Following his adventure on the Shafer Trail, The Bearded Man settled in at Willow Flat for an evening of cooking and star gazing. An early dinner consisted of turkey bacon, lettuce and tomatoes wrapped in a toasted pita, a side of fresh green beans dipped in butter, all washed down with Vernor's ginger ale. Feeling full and pleased with himself - why not? - The Bearded Man cleaned up and walked over to the visitors center for the ranger-led star gazing program. Tonight's program included a rare six minute glimpse of the International Space Station at exactly 9:53 and The Bearded Man was excited, almost giddy. "To think that people are living on an object orbiting the earth at a speed of roughly 17,150 miles per hour, blows my mind. They are orbiting the earth once every 92 minutes. That's faster than most of my morning showers!" (Let's just act like he didn't say that.) As it appeared, a large white light, much larger than a plane or satellite, traveling southwest by northeast across the dark Utah sky, the people surrounding The Bearded Man fell silent. The space station seemed to glide silently across the sky, perfectly visible to the naked eye - much larger than anticipated. At one point, when it was directly overhead, you would swear it was possible to make out features on the space station. It was an awe inspiring encounter with human and technological accomplishment and grace that everyone should experience. Drop what you are doing and visit this site to see when the space station will be passing over your trailer park.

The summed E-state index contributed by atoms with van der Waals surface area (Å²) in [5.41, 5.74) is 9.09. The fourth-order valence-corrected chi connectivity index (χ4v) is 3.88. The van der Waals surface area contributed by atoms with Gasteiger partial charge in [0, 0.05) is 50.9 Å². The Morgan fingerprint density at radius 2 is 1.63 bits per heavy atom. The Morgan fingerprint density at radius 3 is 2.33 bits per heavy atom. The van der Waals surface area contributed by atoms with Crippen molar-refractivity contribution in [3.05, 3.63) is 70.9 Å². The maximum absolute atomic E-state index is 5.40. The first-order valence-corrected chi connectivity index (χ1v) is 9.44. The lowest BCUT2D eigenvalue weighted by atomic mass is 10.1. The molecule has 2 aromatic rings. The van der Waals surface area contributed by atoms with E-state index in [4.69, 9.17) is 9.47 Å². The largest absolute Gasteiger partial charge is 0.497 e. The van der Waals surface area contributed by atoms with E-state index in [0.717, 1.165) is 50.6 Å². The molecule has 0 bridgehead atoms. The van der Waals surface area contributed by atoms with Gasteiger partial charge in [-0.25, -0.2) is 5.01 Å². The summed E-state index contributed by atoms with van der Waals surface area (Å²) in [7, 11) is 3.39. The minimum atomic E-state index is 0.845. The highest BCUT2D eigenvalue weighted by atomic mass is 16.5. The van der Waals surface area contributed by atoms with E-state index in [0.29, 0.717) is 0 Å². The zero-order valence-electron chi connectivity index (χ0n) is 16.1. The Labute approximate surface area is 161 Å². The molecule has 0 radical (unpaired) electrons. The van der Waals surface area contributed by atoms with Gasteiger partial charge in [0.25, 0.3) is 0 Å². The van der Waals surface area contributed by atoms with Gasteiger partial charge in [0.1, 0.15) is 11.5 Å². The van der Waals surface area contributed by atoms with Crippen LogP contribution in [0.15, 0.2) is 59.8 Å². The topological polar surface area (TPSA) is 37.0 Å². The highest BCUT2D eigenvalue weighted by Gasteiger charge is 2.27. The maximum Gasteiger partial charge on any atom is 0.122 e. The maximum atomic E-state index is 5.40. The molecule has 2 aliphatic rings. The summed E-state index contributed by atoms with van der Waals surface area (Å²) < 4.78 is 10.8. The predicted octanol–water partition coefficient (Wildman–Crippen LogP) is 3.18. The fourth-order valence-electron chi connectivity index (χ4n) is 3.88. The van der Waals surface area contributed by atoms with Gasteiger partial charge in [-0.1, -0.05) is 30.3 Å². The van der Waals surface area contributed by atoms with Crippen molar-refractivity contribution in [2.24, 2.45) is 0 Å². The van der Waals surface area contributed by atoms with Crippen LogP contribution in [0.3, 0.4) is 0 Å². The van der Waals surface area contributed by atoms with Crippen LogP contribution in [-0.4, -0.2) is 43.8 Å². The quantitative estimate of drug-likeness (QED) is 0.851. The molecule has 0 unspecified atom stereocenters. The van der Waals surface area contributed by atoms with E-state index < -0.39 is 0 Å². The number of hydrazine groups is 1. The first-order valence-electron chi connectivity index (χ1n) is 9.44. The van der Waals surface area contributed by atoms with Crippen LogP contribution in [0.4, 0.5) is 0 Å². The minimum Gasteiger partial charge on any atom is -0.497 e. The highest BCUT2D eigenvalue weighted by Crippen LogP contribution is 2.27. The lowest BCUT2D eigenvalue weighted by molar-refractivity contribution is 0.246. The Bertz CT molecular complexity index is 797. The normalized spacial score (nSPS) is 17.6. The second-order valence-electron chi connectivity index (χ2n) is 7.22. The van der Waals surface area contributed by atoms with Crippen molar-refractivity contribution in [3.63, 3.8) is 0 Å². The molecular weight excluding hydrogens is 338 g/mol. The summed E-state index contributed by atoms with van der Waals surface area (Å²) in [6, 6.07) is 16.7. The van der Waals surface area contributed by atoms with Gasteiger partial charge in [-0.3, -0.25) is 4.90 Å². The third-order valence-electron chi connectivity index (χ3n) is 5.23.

Russian cosmonaut Vlad Pushkin preparing to board a rocket that will take him to the International Space Station. Note the special gloves designed for holding curved objects and the large cupboard in the rear, where the rocket is stored when not in use.

Russian cosmonaut Vlad Pushkin preparing to board a rocket that will take him to the International Space Station. Note the special gloves designed for holding curved objects and the large cupboard in the rear, where the rocket is stored when not in use.